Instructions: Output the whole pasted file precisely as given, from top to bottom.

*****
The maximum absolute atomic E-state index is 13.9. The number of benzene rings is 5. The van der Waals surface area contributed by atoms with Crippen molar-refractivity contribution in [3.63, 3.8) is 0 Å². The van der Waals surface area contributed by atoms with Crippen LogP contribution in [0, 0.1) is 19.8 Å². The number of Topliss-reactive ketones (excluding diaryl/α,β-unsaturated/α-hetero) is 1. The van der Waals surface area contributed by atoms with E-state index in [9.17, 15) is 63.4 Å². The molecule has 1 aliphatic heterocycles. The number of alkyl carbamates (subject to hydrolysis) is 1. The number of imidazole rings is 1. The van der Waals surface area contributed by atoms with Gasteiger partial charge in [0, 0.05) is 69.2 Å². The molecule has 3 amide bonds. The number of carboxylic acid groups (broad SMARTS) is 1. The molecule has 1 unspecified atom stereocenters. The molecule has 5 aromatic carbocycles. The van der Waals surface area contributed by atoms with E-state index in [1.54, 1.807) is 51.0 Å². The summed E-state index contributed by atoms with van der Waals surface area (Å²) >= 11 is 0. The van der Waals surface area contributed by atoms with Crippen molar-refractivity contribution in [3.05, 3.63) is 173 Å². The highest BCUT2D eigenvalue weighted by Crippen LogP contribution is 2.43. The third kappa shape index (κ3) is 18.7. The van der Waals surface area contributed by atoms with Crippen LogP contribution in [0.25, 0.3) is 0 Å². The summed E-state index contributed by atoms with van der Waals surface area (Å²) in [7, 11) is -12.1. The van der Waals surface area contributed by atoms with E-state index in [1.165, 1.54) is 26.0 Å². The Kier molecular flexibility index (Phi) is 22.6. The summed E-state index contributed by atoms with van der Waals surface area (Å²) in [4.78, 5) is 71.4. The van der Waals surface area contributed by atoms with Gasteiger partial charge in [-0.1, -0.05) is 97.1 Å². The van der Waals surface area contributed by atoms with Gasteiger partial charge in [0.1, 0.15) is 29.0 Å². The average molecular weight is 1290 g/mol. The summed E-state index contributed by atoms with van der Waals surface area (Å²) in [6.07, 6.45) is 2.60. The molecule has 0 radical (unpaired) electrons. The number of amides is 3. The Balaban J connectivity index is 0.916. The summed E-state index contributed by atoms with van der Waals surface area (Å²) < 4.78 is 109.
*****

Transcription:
The maximum absolute atomic E-state index is 13.9. The number of benzene rings is 5. The van der Waals surface area contributed by atoms with Crippen molar-refractivity contribution in [3.63, 3.8) is 0 Å². The van der Waals surface area contributed by atoms with Crippen LogP contribution in [0, 0.1) is 19.8 Å². The number of Topliss-reactive ketones (excluding diaryl/α,β-unsaturated/α-hetero) is 1. The van der Waals surface area contributed by atoms with E-state index in [9.17, 15) is 63.4 Å². The molecule has 1 aliphatic heterocycles. The number of alkyl carbamates (subject to hydrolysis) is 1. The number of imidazole rings is 1. The van der Waals surface area contributed by atoms with Gasteiger partial charge in [0, 0.05) is 69.2 Å². The molecule has 3 amide bonds. The number of carboxylic acid groups (broad SMARTS) is 1. The molecule has 1 unspecified atom stereocenters. The molecule has 5 aromatic carbocycles. The van der Waals surface area contributed by atoms with E-state index in [1.54, 1.807) is 51.0 Å². The summed E-state index contributed by atoms with van der Waals surface area (Å²) >= 11 is 0. The van der Waals surface area contributed by atoms with Crippen molar-refractivity contribution in [3.05, 3.63) is 173 Å². The highest BCUT2D eigenvalue weighted by Crippen LogP contribution is 2.43. The third kappa shape index (κ3) is 18.7. The van der Waals surface area contributed by atoms with Crippen LogP contribution in [0.25, 0.3) is 0 Å². The summed E-state index contributed by atoms with van der Waals surface area (Å²) in [7, 11) is -12.1. The van der Waals surface area contributed by atoms with E-state index in [1.165, 1.54) is 26.0 Å². The Kier molecular flexibility index (Phi) is 22.6. The summed E-state index contributed by atoms with van der Waals surface area (Å²) in [4.78, 5) is 71.4. The van der Waals surface area contributed by atoms with Gasteiger partial charge in [-0.1, -0.05) is 97.1 Å². The van der Waals surface area contributed by atoms with Gasteiger partial charge in [0.1, 0.15) is 29.0 Å². The average molecular weight is 1290 g/mol. The summed E-state index contributed by atoms with van der Waals surface area (Å²) in [6.07, 6.45) is 2.60. The molecule has 0 radical (unpaired) electrons. The number of amides is 3. The Balaban J connectivity index is 0.916. The summed E-state index contributed by atoms with van der Waals surface area (Å²) < 4.78 is 109.